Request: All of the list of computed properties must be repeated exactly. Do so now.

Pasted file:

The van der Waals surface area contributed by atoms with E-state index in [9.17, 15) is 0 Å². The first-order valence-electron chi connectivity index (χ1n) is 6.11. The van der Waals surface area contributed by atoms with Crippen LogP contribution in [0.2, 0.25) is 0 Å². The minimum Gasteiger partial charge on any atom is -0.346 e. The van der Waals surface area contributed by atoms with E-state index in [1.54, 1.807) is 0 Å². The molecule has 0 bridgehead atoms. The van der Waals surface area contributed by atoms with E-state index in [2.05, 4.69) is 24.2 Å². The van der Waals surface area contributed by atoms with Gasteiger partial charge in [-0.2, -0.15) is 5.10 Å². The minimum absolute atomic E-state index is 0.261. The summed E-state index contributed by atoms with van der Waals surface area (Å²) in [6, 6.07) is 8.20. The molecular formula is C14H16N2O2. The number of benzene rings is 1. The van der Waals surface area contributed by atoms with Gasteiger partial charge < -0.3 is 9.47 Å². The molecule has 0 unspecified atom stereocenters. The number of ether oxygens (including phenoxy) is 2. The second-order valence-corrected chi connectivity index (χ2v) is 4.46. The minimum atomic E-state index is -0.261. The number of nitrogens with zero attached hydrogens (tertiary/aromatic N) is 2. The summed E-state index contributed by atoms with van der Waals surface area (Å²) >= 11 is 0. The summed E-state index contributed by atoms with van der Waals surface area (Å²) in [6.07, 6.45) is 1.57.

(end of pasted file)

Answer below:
The van der Waals surface area contributed by atoms with E-state index in [9.17, 15) is 0 Å². The first-order valence-electron chi connectivity index (χ1n) is 6.11. The van der Waals surface area contributed by atoms with Crippen LogP contribution in [0.2, 0.25) is 0 Å². The minimum Gasteiger partial charge on any atom is -0.346 e. The van der Waals surface area contributed by atoms with E-state index in [1.54, 1.807) is 0 Å². The molecule has 0 bridgehead atoms. The van der Waals surface area contributed by atoms with E-state index in [2.05, 4.69) is 24.2 Å². The van der Waals surface area contributed by atoms with Gasteiger partial charge in [-0.2, -0.15) is 5.10 Å². The minimum absolute atomic E-state index is 0.261. The summed E-state index contributed by atoms with van der Waals surface area (Å²) in [6, 6.07) is 8.20. The molecular formula is C14H16N2O2. The number of benzene rings is 1. The van der Waals surface area contributed by atoms with Gasteiger partial charge < -0.3 is 9.47 Å². The molecule has 0 unspecified atom stereocenters. The number of ether oxygens (including phenoxy) is 2. The second-order valence-corrected chi connectivity index (χ2v) is 4.46. The minimum atomic E-state index is -0.261. The number of nitrogens with zero attached hydrogens (tertiary/aromatic N) is 2. The summed E-state index contributed by atoms with van der Waals surface area (Å²) >= 11 is 0. The summed E-state index contributed by atoms with van der Waals surface area (Å²) in [6.07, 6.45) is 1.57.